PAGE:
USC Vs. Stanford TV Network, Odds, Things To Watch, Prediction For Week 2

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usc stanford

The USC Trojans delivered as good of a performance as you could’ve asked for in the first game of the Lincoln Riley era. The Trojans scored on their first three drives of the game, scored on consecutive pick-sixes in the second half and only punted once in a 66-14 drubbing of the Rice Owls. 

But dominating teams like Rice is expected when you’re USC. Now, Riley’s attention will be focused on PAC-12 rival Stanford. While the Trojans lead the all-time series 62-34-3, the Cardinal have gotten the better of USC in five of their past eight showdowns. 

All eyes will be on the Trojans in the national primetime slot. What do they have for an encore? 

USC Trojans at Stanford Cardinal 

  • Kickoff time: Saturday, Sept. 10, 4:30 p.m. PT
  • TV Network: ABC
  • Spread: USC-9.5
  • Total: 65 

USC’s secondary will be tested 

The Trojans allowed only 134 passing yards and forced four interceptions last weekend. But that was against Rice. USC’s secondary will be in store for a much stiffer test against Stanford. 

The trees truly have some trees at wide receiver, as Stanford coach Brian Shaw loves having tall possession receivers out wide. This year, the Cardinal have John Humphreys (6-foot-5), Brycen Tremayne (6-foot-4) and Michael Wilson (6-foot-2) as quarterback Tanner McKee’s primary targets. All three are upperclassmen who hail from California too. 

Stanford’s size at receiver could be problematic for USC, whose primary cornerbacks stand at no taller than 6-foot-1. That could result in McKee hoisting up plenty of jump balls and downfield heaves to his bigger wideouts. 

It will be interesting to see how defensive coordinator Alex Grinch combats this clear size disadvantage. Perhaps he’ll opt to play more zone coverage to avoid his defensive backs being exposed man-to-man. 

Is there a backfield committee in L.A.? 

Going into the season, Oregon transfer running back Travis Dye seemed to be the lead back in Riley’s offense. But after one week, that assumption might be wrong. Dye saw the majority of the early work when the game was in reach. But Austin Jones and Raleek Brown also got touches. In fact, both Jones and Brown outgained Dye and scored touchdowns. Dye finished with five carries for 20 yards. 

Now, this was the season opener against an inferior opponent. So Riley definitely could’ve been limiting his most talented back in a game that was well in hand early. But it’ll be worth watching whether Dye takes on more of a featured role in a game that should be much more competitive.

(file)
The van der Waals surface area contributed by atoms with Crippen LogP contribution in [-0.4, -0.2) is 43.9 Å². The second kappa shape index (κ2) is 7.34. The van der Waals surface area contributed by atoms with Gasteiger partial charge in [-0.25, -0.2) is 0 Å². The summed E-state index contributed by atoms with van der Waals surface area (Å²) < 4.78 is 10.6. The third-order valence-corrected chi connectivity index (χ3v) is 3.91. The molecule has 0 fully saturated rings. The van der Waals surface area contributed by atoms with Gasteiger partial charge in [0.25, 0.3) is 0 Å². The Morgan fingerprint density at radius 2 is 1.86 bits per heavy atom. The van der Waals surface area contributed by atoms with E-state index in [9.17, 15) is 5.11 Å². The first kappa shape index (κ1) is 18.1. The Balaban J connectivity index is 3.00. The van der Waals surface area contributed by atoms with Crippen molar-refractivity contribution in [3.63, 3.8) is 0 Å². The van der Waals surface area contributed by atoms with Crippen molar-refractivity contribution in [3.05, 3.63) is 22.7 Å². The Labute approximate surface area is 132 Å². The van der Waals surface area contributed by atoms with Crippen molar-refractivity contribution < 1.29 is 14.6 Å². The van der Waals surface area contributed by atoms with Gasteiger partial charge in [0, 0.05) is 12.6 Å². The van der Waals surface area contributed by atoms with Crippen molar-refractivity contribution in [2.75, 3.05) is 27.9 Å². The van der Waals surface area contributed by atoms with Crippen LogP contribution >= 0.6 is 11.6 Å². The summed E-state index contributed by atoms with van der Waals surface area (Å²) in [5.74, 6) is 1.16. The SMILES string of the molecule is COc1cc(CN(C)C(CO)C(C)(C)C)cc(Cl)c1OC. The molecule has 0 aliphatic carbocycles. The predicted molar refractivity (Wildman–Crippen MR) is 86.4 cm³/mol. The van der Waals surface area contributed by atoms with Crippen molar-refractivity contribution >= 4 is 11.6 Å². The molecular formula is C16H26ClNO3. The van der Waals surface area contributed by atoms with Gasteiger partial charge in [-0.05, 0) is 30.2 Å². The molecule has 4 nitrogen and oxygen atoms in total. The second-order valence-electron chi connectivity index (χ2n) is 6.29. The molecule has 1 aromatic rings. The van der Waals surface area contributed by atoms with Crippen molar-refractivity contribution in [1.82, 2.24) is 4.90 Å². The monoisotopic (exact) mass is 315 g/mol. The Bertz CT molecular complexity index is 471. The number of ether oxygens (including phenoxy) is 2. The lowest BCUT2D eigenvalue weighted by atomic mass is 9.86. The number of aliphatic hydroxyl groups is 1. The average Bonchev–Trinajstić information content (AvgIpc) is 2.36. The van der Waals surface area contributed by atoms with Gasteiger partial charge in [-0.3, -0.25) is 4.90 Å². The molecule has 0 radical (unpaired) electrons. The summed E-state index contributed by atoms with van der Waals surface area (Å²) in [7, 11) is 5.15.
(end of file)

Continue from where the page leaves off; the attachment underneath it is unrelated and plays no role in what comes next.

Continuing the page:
Can USC’s pass rush cause some havoc?  

While Stanford dominated Colgate 41-10 Saturday, it’s worth noting that the Cardinal were awfully sloppy in the season opener. McKee threw an interception, starting tailback E.J. Smith lost a fumble, and the Raiders scored their only touchdown of the game on a fumble returned for a touchdown. Meanwhile, the Trojans kept things clean in their Week 1 victory. 

Stanford teams coached by Shaw are often highly disciplined, but committing four turnovers against Colgate raises some red flags. The question will be whether Grinch’s defense can cause some chaos and force some mistakes out of McKee and the Cardinal offense. 

The key matchup in the havoc department will be USC’s pass rush against an experience Stanford offensive line. The Cardinal return all five starters from last year’s group and did not allow a single sack against Colgate last week. Meanwhile, USC recorded four sacks against Rice. The Trojans will need to apply pressure on McKee to reduce Stanford’s size advantage at receiver. 


Stanford has been a thorn in USC’s side recently and could be again in this contest. USC could struggle to generate a rush against Stanford’s experienced O-line, which could leave their secondary exposed, especially if left in man coverage. 

The good news is Caleb Williams and the Trojans’ offense should answer most times, as Stanford doesn’t appear to have a dominant defense. However, I’d expect Stanford to implement a conservative, run-oriented game plan from the start to keep Williams and USC’s loaded offense off the field. 

This game could very well come down to who scores first. If USC jumps out to an early lead, this game could get out of hand. But if Stanford can score early and control tempo, then this could be a maddening game for Trojans fans. 

Ultimately, USC has too much talent for the Cardinal. But a win might not come easy. USC 34, Stanford 27.